Educators have discovered that podcasts can be a powerful tool for helping students find their voice. An immersive space in an igloo is like a giant virtual reality headset, where groups can enter and view any type of digital content on the walls. Bay County School District* noticed that many teachers weren't incorporating text-based questions into their literature discussions or post-reading activities. To address this, they started a podcast with a counselor, teacher, and student from the school, inviting guests to talk about topics related to the campus such as school meals, concerts, or upcoming lacrosse games.
Podcasts can also help create a sense of community in the school, improving the school climate according to Nemerow from Gainesville High School. Isabel has worked as a principal instructor in Albemarle County Public Schools and as an educational coordinator in Charlottesville, Virginia schools. For instance, recording a podcast series with each episode dedicated to a different staff member who shares their personal story and interests gives families insight into the people educating their children. For teachers who find the idea of students creating their own podcasts daunting, incorporating existing podcasts into teaching is an effective way to increase student engagement according to Donnie Piercey, a fifth-grade teacher from Fayette County School District* in Lexington, Kentucky.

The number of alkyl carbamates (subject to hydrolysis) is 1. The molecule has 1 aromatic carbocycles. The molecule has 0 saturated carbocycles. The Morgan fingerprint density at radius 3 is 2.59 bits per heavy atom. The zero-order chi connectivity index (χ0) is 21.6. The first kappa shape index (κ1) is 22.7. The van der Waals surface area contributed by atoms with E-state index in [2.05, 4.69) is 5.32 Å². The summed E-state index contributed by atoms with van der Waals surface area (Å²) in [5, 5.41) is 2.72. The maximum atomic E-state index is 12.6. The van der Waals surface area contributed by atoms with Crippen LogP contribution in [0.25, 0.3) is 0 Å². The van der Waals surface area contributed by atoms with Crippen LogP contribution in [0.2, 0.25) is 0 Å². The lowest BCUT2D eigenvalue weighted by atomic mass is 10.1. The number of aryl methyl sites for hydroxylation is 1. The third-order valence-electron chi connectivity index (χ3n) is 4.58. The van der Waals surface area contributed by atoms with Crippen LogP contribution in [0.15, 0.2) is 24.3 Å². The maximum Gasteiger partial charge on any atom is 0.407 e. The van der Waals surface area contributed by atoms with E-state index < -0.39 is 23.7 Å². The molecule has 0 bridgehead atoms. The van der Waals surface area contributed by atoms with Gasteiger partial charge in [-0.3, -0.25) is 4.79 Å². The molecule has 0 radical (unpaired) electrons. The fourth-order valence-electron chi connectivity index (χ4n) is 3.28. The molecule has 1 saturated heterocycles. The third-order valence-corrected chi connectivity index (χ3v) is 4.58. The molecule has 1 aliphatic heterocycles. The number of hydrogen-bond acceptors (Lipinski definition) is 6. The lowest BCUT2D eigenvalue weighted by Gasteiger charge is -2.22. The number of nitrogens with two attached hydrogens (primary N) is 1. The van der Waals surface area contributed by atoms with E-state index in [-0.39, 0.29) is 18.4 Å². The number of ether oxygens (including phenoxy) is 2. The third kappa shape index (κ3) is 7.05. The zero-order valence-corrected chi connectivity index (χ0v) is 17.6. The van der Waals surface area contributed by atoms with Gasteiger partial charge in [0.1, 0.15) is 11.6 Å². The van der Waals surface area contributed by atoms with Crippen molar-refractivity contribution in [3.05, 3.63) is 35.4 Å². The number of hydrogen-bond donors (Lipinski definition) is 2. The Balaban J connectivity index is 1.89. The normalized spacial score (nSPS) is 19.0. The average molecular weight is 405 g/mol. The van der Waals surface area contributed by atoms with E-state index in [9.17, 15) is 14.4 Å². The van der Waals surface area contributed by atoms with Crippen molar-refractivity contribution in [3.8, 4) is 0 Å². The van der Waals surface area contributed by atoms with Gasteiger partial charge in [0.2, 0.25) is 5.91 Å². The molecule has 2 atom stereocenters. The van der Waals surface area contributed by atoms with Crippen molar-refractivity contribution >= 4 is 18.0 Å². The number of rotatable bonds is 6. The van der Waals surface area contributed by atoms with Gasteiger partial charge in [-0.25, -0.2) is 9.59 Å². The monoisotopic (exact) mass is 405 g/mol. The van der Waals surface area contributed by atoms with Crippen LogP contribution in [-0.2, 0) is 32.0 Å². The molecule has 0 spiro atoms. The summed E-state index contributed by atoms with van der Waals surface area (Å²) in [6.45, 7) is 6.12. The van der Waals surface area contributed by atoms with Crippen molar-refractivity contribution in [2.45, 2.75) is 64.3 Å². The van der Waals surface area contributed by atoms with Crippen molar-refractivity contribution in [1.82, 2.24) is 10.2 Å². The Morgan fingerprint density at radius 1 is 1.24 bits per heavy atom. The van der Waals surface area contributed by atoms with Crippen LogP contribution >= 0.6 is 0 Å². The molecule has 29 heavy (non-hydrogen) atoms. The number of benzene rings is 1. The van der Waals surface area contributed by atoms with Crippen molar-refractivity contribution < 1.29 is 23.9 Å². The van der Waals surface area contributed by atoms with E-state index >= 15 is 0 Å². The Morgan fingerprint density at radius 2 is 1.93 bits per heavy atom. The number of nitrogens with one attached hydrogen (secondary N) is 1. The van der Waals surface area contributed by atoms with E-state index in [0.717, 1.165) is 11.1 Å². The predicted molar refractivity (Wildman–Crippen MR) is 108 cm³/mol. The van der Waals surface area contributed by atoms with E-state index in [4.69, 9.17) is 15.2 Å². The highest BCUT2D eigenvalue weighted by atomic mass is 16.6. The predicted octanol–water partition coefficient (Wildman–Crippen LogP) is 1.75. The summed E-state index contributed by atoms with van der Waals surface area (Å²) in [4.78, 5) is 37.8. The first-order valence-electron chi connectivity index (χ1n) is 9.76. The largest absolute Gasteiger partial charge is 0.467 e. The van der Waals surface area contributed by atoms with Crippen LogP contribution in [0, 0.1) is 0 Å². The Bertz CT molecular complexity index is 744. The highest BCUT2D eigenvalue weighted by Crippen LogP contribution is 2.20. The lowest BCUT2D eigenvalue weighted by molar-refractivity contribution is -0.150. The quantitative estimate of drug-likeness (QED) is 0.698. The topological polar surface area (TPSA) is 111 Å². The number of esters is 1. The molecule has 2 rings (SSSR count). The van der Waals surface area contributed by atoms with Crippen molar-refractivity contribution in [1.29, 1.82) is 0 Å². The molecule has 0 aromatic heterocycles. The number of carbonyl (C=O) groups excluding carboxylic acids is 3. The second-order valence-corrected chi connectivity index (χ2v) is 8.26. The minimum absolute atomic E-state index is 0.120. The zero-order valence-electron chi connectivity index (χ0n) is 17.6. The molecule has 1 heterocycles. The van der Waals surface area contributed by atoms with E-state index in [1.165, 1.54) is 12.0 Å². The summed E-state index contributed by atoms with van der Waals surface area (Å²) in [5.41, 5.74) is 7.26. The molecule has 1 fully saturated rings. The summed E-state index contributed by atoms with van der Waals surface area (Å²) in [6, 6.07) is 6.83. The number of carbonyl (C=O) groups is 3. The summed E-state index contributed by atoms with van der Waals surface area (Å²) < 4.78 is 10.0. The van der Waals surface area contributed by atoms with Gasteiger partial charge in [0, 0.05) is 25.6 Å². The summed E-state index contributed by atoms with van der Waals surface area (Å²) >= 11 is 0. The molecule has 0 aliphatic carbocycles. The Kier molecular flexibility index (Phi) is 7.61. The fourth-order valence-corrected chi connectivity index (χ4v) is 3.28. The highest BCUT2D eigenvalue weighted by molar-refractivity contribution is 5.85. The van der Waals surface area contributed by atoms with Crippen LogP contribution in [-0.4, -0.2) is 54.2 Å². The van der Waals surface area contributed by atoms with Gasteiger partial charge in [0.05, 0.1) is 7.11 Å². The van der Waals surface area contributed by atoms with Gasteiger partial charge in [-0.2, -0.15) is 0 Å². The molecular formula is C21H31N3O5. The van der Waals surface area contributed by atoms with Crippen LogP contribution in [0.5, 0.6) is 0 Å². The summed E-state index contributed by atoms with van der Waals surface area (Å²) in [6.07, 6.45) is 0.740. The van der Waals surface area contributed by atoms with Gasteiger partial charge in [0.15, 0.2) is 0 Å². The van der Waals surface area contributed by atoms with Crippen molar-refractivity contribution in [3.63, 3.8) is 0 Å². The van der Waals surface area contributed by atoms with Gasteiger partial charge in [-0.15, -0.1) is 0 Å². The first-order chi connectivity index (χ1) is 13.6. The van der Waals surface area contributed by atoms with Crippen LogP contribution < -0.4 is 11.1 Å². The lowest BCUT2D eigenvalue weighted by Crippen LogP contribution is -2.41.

Certain learning experiences such as reading to students have additional considerations in virtual environments. If students are having trouble signing in to StudentVUE, they should contact their school's educational technology (ITC) instructor. Schools can build an audio studio for both students and teachers to create podcasts for the whole school to listen to. Clair Handville is a counselor at the same school where Watts works and helps students produce podcasts and organize their own.